This is what the apocalypse looks like

7 June 2018

Yesterday we had two interviews and a guest post all go live!

  • Quick Questions – Octavia Cade and Joanne Merriam of Women Up To No Good, from Charles Payseur. For me dark fiction is inextricably linked to temptation, to identification with the wrong. It’s one thing to know that poisoning is immoral in broad daylight, and quite another to be brought to feel, though fiction, that poison can be an excusable and tempting thing. It’s a temporary identification, perhaps, but I tend to think that deliberately acknowledging our own capacity for identification with evil is a form of inoculation towards it. In that way horror can be a very empowering genre – at its best, it’s all about self-knowledge and perseverance in the face of failure.
  • Interview with Joanne Merriam, editor of Broad Knowledge, from Sarena Ulibarri. When I’m selecting stories, I try to read blind by saving all of the stories under their titles and removing author identities. Of course, it’s never entirely blind because I can recognize some writers’ voices, but I make the attempt, which means that I have to address diversity in my submissions pool before I get to that largely-blind selection stage.
  • GUEST POST: How A Small Press Is Born, from Alexa at A Thousand Worlds. We’re living in interesting times in the book industry. Issues like monopoly power and predatory pricing, piracy, authors’ rights, and fair compensation are all coming to the forefront. Opportunities to interact in new ways are growing as technology matures. Writers can contact readers more directly. Readers can become book critics with tools like NetGalley. And tiny publishers like me can use tools like Kickstarter to reach readers directly and ask for pre-orders so they can pay their writers professional rates without going bankrupt.

On to our feature!

Today we feature two stories of sisters conspiring to do magic with disastrous results.

In Anahita Eftekhari’s “A Fool’s Feast,” two sisters are expected to go hungry when their brother shows up with his bride and her whole family (“I closed my eyes, counted to five, and opened them again. But they were still there. Car after car. A whole herd of them. Men and women inside. Kids too. My brother’s bride’s people.”) and their mother doesn’t have enough food—so they “help” with a little magic they inherited from their dead father.

In Vida Cruz’s “Blushing Blue,” two sisters use magic to replace their dead mother and comfort their grieving father. Vida Cruz writes:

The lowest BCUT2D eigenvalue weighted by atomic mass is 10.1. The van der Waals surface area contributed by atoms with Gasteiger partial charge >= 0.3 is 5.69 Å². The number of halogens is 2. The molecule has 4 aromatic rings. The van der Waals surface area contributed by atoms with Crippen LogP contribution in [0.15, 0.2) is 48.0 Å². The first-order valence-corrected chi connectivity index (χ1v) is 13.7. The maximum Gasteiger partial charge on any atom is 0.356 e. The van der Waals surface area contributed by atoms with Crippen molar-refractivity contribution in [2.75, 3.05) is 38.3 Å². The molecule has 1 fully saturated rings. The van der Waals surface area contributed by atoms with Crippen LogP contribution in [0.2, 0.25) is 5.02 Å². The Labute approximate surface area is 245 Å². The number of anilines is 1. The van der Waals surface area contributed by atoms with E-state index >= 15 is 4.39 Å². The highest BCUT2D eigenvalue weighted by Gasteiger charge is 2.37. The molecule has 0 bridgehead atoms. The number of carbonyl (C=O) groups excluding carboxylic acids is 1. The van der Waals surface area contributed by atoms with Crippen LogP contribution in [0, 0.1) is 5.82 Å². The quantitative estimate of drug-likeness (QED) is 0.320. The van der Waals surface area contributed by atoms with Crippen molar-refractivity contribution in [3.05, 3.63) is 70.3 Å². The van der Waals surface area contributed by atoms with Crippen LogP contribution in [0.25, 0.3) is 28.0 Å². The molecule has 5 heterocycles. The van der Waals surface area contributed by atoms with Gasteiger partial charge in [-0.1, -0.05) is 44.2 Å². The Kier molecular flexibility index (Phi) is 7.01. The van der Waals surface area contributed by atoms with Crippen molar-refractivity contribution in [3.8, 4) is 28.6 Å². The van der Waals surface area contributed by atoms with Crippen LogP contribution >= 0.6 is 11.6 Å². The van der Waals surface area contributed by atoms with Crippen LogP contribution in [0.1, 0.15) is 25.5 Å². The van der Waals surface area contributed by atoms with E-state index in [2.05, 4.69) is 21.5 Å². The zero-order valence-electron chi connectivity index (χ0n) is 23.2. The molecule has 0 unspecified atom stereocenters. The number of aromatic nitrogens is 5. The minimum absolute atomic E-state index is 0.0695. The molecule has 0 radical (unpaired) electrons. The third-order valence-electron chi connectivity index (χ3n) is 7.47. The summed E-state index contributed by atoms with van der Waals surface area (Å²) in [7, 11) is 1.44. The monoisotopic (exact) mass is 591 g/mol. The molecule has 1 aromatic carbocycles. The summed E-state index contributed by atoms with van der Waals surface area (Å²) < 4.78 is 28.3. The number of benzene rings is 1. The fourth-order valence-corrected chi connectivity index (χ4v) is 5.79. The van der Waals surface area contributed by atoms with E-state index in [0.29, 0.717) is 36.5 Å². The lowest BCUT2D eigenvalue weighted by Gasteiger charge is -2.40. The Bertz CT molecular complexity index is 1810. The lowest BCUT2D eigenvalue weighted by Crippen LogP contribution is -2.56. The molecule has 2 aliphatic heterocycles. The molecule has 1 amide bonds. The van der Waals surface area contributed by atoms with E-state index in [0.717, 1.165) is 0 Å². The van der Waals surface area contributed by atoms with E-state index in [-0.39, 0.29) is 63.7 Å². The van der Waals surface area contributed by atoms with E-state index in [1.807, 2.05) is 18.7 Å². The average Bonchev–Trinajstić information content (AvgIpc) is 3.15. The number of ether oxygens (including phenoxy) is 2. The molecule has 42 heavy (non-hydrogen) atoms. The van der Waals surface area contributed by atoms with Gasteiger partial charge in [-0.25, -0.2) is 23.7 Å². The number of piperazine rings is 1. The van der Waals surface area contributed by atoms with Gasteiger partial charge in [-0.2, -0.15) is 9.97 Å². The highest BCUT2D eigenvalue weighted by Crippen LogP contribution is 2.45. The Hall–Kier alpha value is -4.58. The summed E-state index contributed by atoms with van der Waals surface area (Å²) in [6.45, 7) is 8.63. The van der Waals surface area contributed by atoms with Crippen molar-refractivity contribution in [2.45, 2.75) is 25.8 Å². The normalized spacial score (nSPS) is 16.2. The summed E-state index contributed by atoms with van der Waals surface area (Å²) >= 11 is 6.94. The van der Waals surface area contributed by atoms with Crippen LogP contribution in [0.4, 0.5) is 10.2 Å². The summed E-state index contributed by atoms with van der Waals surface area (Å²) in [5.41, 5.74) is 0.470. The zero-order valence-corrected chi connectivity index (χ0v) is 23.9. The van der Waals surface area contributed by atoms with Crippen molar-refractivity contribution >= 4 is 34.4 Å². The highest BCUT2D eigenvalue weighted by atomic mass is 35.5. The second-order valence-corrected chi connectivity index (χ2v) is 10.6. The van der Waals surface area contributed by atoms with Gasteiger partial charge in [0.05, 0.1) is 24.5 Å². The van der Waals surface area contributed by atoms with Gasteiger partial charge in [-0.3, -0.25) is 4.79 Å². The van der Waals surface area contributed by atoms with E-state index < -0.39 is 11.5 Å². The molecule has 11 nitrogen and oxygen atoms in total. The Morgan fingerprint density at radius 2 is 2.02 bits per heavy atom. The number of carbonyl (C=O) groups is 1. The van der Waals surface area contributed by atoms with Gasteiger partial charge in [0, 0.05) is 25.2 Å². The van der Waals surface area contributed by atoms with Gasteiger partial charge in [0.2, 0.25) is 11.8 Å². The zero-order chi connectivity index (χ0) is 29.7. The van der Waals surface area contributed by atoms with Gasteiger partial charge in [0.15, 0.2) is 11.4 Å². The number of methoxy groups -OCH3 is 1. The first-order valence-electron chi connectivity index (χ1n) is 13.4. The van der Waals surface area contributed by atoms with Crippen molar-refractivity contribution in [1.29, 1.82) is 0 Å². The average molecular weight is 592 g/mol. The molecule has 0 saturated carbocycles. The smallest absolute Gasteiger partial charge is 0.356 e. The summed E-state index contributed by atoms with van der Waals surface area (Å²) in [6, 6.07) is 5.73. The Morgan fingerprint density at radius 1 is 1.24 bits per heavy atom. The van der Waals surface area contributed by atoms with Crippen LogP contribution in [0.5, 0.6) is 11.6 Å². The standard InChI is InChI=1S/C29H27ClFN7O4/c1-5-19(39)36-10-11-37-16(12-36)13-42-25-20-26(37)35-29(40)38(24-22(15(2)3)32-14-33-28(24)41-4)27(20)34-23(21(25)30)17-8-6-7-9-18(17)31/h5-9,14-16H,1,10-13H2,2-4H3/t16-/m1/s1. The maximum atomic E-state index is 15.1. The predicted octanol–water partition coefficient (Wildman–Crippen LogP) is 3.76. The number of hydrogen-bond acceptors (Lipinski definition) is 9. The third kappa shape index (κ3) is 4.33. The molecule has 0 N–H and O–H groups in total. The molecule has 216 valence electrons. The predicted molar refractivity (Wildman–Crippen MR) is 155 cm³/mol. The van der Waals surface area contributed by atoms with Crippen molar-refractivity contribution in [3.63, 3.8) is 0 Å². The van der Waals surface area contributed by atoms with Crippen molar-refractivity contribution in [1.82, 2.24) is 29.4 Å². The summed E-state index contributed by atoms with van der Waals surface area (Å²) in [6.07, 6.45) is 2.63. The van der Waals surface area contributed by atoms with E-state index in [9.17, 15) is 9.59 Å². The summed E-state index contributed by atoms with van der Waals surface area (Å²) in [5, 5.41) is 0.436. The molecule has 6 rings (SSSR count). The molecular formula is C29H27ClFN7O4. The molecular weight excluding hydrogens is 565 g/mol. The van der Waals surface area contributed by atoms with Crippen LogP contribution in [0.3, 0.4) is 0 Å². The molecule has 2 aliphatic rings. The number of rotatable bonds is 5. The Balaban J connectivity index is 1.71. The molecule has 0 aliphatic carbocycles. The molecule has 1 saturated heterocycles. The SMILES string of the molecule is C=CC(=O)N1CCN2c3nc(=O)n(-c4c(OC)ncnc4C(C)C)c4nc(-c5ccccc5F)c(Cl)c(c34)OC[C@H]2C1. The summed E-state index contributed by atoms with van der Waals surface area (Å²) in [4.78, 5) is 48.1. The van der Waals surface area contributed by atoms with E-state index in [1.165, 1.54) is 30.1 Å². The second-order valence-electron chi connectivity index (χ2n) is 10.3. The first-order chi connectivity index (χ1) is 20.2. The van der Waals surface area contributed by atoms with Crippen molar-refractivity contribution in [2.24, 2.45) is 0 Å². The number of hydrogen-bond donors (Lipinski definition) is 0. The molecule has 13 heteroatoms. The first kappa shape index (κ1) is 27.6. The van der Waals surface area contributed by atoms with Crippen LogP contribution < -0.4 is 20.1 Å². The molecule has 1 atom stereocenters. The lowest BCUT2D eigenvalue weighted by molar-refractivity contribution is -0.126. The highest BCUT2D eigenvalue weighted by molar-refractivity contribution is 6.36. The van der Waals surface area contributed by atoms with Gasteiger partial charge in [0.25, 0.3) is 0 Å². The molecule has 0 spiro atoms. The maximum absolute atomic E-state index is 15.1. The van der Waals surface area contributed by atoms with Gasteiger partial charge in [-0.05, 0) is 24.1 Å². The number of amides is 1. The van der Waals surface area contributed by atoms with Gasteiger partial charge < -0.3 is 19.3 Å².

In 2013, a Category 5 typhoon called Haiyan swept across central Philippines, leaving thousands dead in its wake. I was working as an online journalist-editor at the time, and my job required me to monitor the television for news. The torn roofs, leveled buildings, the bodies floating in filthy water, and an interview with a man who walked six hours while carrying his dead daughter made me think this, this is what the apocalypse looks like. Fast forward a few months later, at the Clarion Science Fiction and Fantasy Writers Workshop in San Diego, I still couldn’t get all that destruction out of my head. Combined with a classmate’s excellent tattoo of a galleon sailing the seas, I tried to exorcise every image of that watery hell with tattoo magic during my fifth week story, which turned out to be “Blushing Blue.” I let it sit for a few years because, after all that time, Haiyan was still too fresh. When submissions for Broad Knowledge opened up, I felt that I could take a look at this story without crying up a storm myself (after all this time, that lasts for about 10 minutes). Rebuilding efforts post-Haiyan are still ongoing; if you’d like to know how to help, this charity is a good place to start.

Go to the Kickstarter to donate and pre-order now!

About the Authors

Vida Cruz is a Filipina born, bred, and based in the Philippines. A 2017 Writers of the Future winner and a 2014 graduate of the Clarion Science Fiction and Fantasy Writers Workshop, her fiction has been published or is forthcoming in Writers of the Future vol. 34, Expanded Horizons, Lontar: The Journal of Southeast Asian Speculative Fiction, Philippine Speculative Fiction, and the Australian fantasy anthology Phantazein. In her spare time, she draws pretty things, pets all the dogs, and claws at her towering TBR pile. Tweet her at @laviecestmoi. If you’d like to help the rebuilding or rehabilitation efforts for the Typhoon Haiyan/Yolanda survivors, this charity is a good place to make inquiries.

Anahita Eftekhari is an Iranian-Canadian who often struggles with her views regarding gender and women’s role in society. She says, “Writing is where I play around with the ideas I don’t dare voice, and where I explore them in the context of the culture that quietly remains a part of me, despite my earlier attempts at abandoning it. As someone with a background in genetics and half a decade of experience teaching ESL in Asia and Europe, I’m not one to limit myself to a single path, and hope my writing displays my appetite for bringing forth overlooked POVs and openness.”

Entry filed under: Anthology, Fiction, News. Tags: , , , , , .

Horror as the stock which flavors the whole Tannins work like that.


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